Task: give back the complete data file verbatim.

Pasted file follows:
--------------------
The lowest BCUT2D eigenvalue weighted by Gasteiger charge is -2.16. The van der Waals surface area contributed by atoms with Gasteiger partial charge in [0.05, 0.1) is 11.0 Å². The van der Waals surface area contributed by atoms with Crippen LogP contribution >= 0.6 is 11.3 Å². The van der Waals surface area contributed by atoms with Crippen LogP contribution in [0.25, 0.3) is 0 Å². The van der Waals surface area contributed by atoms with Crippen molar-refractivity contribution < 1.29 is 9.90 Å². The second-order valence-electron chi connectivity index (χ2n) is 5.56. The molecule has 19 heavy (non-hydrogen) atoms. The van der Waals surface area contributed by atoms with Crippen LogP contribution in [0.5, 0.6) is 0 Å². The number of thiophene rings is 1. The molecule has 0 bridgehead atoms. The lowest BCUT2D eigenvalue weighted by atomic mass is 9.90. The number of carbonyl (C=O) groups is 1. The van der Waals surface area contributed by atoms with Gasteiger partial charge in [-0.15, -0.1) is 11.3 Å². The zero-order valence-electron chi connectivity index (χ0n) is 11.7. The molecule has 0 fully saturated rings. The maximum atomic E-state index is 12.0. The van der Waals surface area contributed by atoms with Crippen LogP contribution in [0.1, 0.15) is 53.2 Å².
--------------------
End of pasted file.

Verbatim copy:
The lowest BCUT2D eigenvalue weighted by Gasteiger charge is -2.16. The van der Waals surface area contributed by atoms with Gasteiger partial charge in [0.05, 0.1) is 11.0 Å². The van der Waals surface area contributed by atoms with Crippen LogP contribution >= 0.6 is 11.3 Å². The van der Waals surface area contributed by atoms with Crippen LogP contribution in [0.25, 0.3) is 0 Å². The van der Waals surface area contributed by atoms with Crippen molar-refractivity contribution < 1.29 is 9.90 Å². The second-order valence-electron chi connectivity index (χ2n) is 5.56. The molecule has 19 heavy (non-hydrogen) atoms. The van der Waals surface area contributed by atoms with Crippen LogP contribution in [0.5, 0.6) is 0 Å². The number of thiophene rings is 1. The molecule has 0 bridgehead atoms. The lowest BCUT2D eigenvalue weighted by atomic mass is 9.90. The number of carbonyl (C=O) groups is 1. The van der Waals surface area contributed by atoms with Gasteiger partial charge in [-0.15, -0.1) is 11.3 Å². The zero-order valence-electron chi connectivity index (χ0n) is 11.7. The molecule has 0 fully saturated rings. The maximum atomic E-state index is 12.0. The van der Waals surface area contributed by atoms with Crippen LogP contribution in [0.1, 0.15) is 53.2 Å².